– Summary –
Director : Paul Greengrass
Year Of Release : 2007
Principal Cast : Matt Damon, Joan Allen, David Strathairn, Julie Stiles, Scott Glenn, Paddy Considine, Albert Finney, Edgar Ramirez, Tom Gallop, Daniel Bruhl, Joey Ansah, Colin Stinton.
Approx Running Time : 116 Minutes
Synopsis: Jason Bourne continues to track his past through the CIA, as operation Black Briar comes to a head and the Agency tries desperately to cover its tracks.
What we think : Ripping conclusion to the Bourne trilogy (prior to Legacy’s release with a new leading man) sees a lot of the mystery and subterfuge of Jason’s finally revealed, as he tracks down those who “created” the assassin he became. An instant classic of the genre, Paul Greengrass’ direction here is again first class, although were you not a fan of his patented shaky-cam style in Supremacy, you’ll leave this one equally disappointed. Action-packed, labyrinthine, visceral: The Bourne Ultimatum is a terrific film in its own right, and a worthy conclusion to a trilogy of exceptional storytelling.
Jason’s final blow-out?
So, you come to the third film of an established franchise, and typically you’d be grinding the gears of familiarity and delivering a story with merely a passing resemblance to, or derivation of, that which has come before. Not so with Ultimatum, the third and concluding chapter (so far) in Matt Damon’s essaying of Jason Bourne, the amnesiac CIA operative trying to uncover his true identity while being pursued by those wanting to keep him quiet. The Bourne Ultimatum might well be called The Bourne Supremacy 2.1, because the film picks up immediately (and I do mean immediately) after the end of Supremacy’s low-key conclusion, where Bourne apologizes to a young woman for the death of her parents by his hand; Tony Gilroy’s script (and I must stipulate that he wasn’t the sole writer here, with Scott Burns and George Nolfi brought in to massage the detail into shape, a fact not lost on Gilroy after the fact) tries to tie up all the loose ends and story beats established in the previous two films, and it’s worth noting that after watching all three films in rapid succession, it’s easy to spot links and symbiosis between all three, giving all three films a sense of completion. Ultimatum is essentially Jason Bourne’s epiphany, his finding peace with himself and trying to find repentance for what he perceives as transgressions, having murdered all those people in the name of the CIA. Does it work, though? Without Franka Potente as his emotional center, or even without an enemy he can face down, is Bourne’s final journey something of a let-down? Or is it (as I hoped) a solid, worthwhile conclusion to a well-thought-out saga that delivers the resolution audiences will find appealing?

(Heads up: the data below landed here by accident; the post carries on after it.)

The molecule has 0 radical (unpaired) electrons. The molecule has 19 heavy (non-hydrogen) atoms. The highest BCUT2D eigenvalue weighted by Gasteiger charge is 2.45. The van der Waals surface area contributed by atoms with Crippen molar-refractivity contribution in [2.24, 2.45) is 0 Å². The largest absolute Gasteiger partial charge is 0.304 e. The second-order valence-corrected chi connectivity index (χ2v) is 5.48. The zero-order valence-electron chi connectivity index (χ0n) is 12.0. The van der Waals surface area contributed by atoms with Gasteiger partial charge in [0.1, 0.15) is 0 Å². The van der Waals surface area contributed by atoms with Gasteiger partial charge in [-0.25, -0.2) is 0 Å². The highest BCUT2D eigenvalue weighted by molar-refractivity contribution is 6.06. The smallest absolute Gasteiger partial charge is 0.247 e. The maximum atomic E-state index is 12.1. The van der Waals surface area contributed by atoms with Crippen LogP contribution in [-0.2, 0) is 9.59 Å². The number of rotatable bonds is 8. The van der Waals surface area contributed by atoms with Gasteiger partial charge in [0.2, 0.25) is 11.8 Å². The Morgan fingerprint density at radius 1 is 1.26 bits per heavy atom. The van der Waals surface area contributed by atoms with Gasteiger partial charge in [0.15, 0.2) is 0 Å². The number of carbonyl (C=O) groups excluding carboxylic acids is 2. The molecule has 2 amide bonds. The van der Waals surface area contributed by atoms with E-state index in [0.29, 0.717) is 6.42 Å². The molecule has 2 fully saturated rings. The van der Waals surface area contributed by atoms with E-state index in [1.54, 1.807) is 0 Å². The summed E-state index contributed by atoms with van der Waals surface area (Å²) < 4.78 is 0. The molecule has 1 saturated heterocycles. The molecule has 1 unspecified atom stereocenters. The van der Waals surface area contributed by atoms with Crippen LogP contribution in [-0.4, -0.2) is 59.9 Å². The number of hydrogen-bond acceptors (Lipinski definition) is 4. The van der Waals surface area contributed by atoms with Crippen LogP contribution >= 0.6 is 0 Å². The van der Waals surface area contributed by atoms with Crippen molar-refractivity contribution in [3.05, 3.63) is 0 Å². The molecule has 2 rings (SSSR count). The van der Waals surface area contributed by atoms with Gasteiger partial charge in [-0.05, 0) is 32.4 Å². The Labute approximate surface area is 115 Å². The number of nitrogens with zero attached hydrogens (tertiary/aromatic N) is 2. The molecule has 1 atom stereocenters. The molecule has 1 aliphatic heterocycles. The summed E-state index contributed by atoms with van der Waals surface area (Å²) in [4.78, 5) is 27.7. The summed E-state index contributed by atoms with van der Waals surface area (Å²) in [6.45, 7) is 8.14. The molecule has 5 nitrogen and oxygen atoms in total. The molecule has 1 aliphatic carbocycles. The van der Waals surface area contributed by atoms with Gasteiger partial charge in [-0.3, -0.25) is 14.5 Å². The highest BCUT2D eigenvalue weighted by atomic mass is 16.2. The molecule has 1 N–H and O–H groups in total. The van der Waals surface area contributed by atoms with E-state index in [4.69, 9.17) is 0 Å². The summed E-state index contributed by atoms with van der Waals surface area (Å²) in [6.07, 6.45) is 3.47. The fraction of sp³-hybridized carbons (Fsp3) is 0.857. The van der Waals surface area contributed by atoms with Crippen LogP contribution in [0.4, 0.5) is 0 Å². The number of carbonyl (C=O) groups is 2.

Jason Bourne (Matt Damon), still on the run in Moscow after tracking down the daughter of his first two victims, escapes CIA capture and disappears. Meanwhile, a British journalist, Simon Ross (Paddy Considine) meets with a CIA agent in Turin, Italy, for information pertaining the Treadstone’s descendant, an operation known as Black Briar. This triggers the CIA’s analysts into action, and Jason Bourne – visiting Paris to meet with Marie’s brother (Daniel Bruhl, in a small role) and inform him of her death – also becomes involved again as he tries to get to the bottom of Black Briar’s meaning in his amnesia. Ross is killed by a Black Briar assassin, leaving Bourne with no option but to track down the CIA informant in Turin, who has now fled to Morocco. Bourne “kidnaps” CIA agent Nikki Parsons (Julia Stiles) and takes her to Morocco, where he locates the information needed to understand his past – a CIA doctor based in New York. Infiltrating New York, Bourne is tracked by the CIA task-force led by Deputy Director Noah Volsen (David Strathairn), with Pamela Landy (Joan Allen) once again involved. Bourne sees that there is a strained relationship between Landy and Volsen – the latter wants to bury Black Briar from the public, while Landy wants to blow it wide open and reveal the truth, that the operation is a covert black-ops with no oversight. As Bourne gets closer to uncovering the truth, he has violent visions of flashbacks to his training and indoctrination, particularly of apparent Treadstone chief medical officer Albert Hirsch (Albert Finney), the only man who can unlock Bourne’s mind and fill in the blanks.